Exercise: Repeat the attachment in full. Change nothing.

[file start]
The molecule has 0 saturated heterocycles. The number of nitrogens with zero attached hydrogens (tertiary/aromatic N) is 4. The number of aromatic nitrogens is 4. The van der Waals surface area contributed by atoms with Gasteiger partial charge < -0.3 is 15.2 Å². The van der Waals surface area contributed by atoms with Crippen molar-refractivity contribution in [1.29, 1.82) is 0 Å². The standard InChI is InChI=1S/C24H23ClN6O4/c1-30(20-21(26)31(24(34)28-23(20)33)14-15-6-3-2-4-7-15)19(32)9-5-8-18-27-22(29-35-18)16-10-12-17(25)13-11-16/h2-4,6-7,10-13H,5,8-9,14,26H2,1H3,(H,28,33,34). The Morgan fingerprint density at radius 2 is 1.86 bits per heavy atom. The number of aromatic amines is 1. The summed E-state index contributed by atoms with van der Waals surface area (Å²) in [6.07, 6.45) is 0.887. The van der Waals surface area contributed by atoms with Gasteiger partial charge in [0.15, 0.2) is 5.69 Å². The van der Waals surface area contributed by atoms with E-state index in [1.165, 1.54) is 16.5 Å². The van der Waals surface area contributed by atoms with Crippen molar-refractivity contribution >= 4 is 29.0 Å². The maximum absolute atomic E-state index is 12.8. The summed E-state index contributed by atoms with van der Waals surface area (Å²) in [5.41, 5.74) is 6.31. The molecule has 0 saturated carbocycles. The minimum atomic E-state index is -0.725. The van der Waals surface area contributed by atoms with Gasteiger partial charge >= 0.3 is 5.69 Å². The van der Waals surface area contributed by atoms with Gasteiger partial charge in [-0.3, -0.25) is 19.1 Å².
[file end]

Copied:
The molecule has 0 saturated heterocycles. The number of nitrogens with zero attached hydrogens (tertiary/aromatic N) is 4. The number of aromatic nitrogens is 4. The van der Waals surface area contributed by atoms with Gasteiger partial charge < -0.3 is 15.2 Å². The van der Waals surface area contributed by atoms with Crippen molar-refractivity contribution in [1.29, 1.82) is 0 Å². The standard InChI is InChI=1S/C24H23ClN6O4/c1-30(20-21(26)31(24(34)28-23(20)33)14-15-6-3-2-4-7-15)19(32)9-5-8-18-27-22(29-35-18)16-10-12-17(25)13-11-16/h2-4,6-7,10-13H,5,8-9,14,26H2,1H3,(H,28,33,34). The Morgan fingerprint density at radius 2 is 1.86 bits per heavy atom. The number of aromatic amines is 1. The summed E-state index contributed by atoms with van der Waals surface area (Å²) in [6.07, 6.45) is 0.887. The van der Waals surface area contributed by atoms with Gasteiger partial charge in [0.15, 0.2) is 5.69 Å². The van der Waals surface area contributed by atoms with E-state index in [1.165, 1.54) is 16.5 Å². The van der Waals surface area contributed by atoms with Crippen molar-refractivity contribution >= 4 is 29.0 Å². The maximum absolute atomic E-state index is 12.8. The summed E-state index contributed by atoms with van der Waals surface area (Å²) in [5.41, 5.74) is 6.31. The molecule has 0 saturated carbocycles. The minimum atomic E-state index is -0.725. The van der Waals surface area contributed by atoms with Gasteiger partial charge >= 0.3 is 5.69 Å². The van der Waals surface area contributed by atoms with Gasteiger partial charge in [-0.3, -0.25) is 19.1 Å².